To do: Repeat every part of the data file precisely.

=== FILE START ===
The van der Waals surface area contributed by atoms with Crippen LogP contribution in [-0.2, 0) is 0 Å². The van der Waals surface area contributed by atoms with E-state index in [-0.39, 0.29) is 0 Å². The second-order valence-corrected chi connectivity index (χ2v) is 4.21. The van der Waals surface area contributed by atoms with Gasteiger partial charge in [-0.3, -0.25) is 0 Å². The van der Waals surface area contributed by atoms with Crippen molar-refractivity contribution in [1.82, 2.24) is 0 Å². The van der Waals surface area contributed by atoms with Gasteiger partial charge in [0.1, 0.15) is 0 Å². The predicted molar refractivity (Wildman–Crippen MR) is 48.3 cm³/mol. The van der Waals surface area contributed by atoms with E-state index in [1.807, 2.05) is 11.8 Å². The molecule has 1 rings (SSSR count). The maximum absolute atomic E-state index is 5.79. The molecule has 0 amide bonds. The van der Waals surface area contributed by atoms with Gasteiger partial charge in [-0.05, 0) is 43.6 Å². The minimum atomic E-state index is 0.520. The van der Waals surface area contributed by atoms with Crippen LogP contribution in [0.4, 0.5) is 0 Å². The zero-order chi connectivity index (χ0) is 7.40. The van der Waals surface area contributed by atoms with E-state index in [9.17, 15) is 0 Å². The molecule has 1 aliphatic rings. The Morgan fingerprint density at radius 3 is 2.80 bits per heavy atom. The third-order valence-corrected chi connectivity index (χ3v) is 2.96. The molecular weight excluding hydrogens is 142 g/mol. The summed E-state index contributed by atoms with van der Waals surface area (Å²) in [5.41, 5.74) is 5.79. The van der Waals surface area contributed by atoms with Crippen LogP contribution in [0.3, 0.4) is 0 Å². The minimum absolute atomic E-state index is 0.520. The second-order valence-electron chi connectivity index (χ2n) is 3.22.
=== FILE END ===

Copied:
The van der Waals surface area contributed by atoms with Crippen LogP contribution in [-0.2, 0) is 0 Å². The van der Waals surface area contributed by atoms with E-state index in [-0.39, 0.29) is 0 Å². The second-order valence-corrected chi connectivity index (χ2v) is 4.21. The van der Waals surface area contributed by atoms with Gasteiger partial charge in [-0.3, -0.25) is 0 Å². The van der Waals surface area contributed by atoms with Crippen molar-refractivity contribution in [1.82, 2.24) is 0 Å². The van der Waals surface area contributed by atoms with Gasteiger partial charge in [0.1, 0.15) is 0 Å². The predicted molar refractivity (Wildman–Crippen MR) is 48.3 cm³/mol. The van der Waals surface area contributed by atoms with E-state index in [1.807, 2.05) is 11.8 Å². The molecule has 1 rings (SSSR count). The maximum absolute atomic E-state index is 5.79. The molecule has 0 amide bonds. The van der Waals surface area contributed by atoms with Gasteiger partial charge in [-0.05, 0) is 43.6 Å². The minimum atomic E-state index is 0.520. The van der Waals surface area contributed by atoms with Crippen LogP contribution in [0.4, 0.5) is 0 Å². The zero-order chi connectivity index (χ0) is 7.40. The van der Waals surface area contributed by atoms with E-state index in [9.17, 15) is 0 Å². The molecule has 1 aliphatic rings. The Morgan fingerprint density at radius 3 is 2.80 bits per heavy atom. The third-order valence-corrected chi connectivity index (χ3v) is 2.96. The molecular weight excluding hydrogens is 142 g/mol. The summed E-state index contributed by atoms with van der Waals surface area (Å²) in [5.41, 5.74) is 5.79. The van der Waals surface area contributed by atoms with Crippen LogP contribution in [0.3, 0.4) is 0 Å². The minimum absolute atomic E-state index is 0.520. The second-order valence-electron chi connectivity index (χ2n) is 3.22.